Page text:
Read the full article by Andrew Perez (Local 10)
“Officials in Broward County are taking action after toxic chemicals were discovered in the water.
The find was made after a review by Broward Commissioner Mark Bogen.
He said this is part of a national problem the Environmental Protection Agency is trying to fight.
‘PFAS is everywhere,’ Bogen said. ‘People don’t realize it.’
The per- and polyfluoroalkyl substances are better known as PFAS, or ‘forever chemicals.’
Thousands of chemicals fall under this title and are found in everyday industrial and consumer products used for cleaning, packaging and cooking — just to name a few.
Long-term exposure to these chemicals are still being studied but have been linked to severe health issues, including cancer and other diseases.
‘I think the people need to know what they’re drinking and what’s in the water, and if there’s something that’s potentially not safe, they need to know about it,’ Bogen said.
Bogen and county officials tested tap water samples from six Broward County cities. Those samples were compared to two county samples along with several name-brand bottles of water.
All bottled water came out on top.
‘None of them showed any trace of PFAS,’ Bogen said during Tuesday’s commission meeting.
‘Where we did the six cities, it showed traces of PFAS,’ he later told Local 10. ‘So people need to know that these are toxic chemicals — they’re forever chemicals and they can be harmful to you.’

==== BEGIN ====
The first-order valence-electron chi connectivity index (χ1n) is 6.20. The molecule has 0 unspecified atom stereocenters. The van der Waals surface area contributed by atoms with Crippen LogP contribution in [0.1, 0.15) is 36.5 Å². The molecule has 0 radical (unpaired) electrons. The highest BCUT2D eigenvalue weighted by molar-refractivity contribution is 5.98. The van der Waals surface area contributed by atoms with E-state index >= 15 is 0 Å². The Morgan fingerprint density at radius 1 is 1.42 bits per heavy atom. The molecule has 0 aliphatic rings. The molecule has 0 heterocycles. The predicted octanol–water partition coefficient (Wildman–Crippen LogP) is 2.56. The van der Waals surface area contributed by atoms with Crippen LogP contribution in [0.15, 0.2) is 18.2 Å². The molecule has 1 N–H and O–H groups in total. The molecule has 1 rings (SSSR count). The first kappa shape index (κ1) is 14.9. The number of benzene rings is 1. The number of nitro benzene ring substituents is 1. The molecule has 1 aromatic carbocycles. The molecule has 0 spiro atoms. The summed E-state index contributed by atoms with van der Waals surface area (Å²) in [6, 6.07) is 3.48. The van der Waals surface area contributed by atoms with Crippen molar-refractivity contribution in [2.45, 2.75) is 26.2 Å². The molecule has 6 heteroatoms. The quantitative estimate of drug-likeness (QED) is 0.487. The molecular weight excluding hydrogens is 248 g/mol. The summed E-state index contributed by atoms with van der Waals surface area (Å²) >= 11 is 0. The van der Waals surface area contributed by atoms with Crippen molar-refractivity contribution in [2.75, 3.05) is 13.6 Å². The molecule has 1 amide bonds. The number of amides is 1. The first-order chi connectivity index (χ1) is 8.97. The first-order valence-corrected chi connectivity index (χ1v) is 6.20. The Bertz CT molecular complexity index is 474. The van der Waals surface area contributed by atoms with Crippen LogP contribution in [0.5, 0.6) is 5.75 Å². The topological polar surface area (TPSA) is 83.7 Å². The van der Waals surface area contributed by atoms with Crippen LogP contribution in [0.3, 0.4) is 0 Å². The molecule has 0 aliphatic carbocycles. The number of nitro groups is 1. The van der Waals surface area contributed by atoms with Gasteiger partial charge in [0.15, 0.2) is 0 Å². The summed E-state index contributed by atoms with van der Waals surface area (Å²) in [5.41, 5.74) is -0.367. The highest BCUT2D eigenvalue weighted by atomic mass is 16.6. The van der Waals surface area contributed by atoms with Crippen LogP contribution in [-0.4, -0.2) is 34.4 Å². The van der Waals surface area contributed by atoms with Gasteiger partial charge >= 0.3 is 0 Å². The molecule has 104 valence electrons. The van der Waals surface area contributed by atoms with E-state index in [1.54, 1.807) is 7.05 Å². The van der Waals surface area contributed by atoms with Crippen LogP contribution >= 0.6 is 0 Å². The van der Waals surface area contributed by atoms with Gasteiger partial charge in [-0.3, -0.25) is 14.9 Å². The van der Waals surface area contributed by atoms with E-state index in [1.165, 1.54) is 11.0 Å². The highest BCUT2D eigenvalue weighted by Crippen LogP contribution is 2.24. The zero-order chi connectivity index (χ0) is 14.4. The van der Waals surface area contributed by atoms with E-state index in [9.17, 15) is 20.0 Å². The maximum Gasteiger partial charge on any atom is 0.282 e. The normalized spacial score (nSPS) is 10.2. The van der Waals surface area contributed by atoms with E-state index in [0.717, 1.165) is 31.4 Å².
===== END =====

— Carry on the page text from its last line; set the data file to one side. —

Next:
The EPA is looking to cap PFOA and PFOS at four parts per trillion, essentially the lowest level at which they can be reliably measured.
The Broward city samples showed numbers significantly higher than that.
The agency found nearly half of the tap water in the U.S. contains these ‘forever chemicals’ as well and is looking to further regulate the water.
Broward County officials are planning ahead to meet the expected requirements in the future.
Authorities are waiting for federal guidance as the studies continue, but believe this is a problem.
‘Cities in Broward County will need to take action in the future to reduce the amount of PFAS in the water,’ Bogen said. ‘Usually that happens with reverse osmosis.’
Broward County Mayor Lamar Fisher added that water plants would likely need to be retrofitted to properly treat the water.”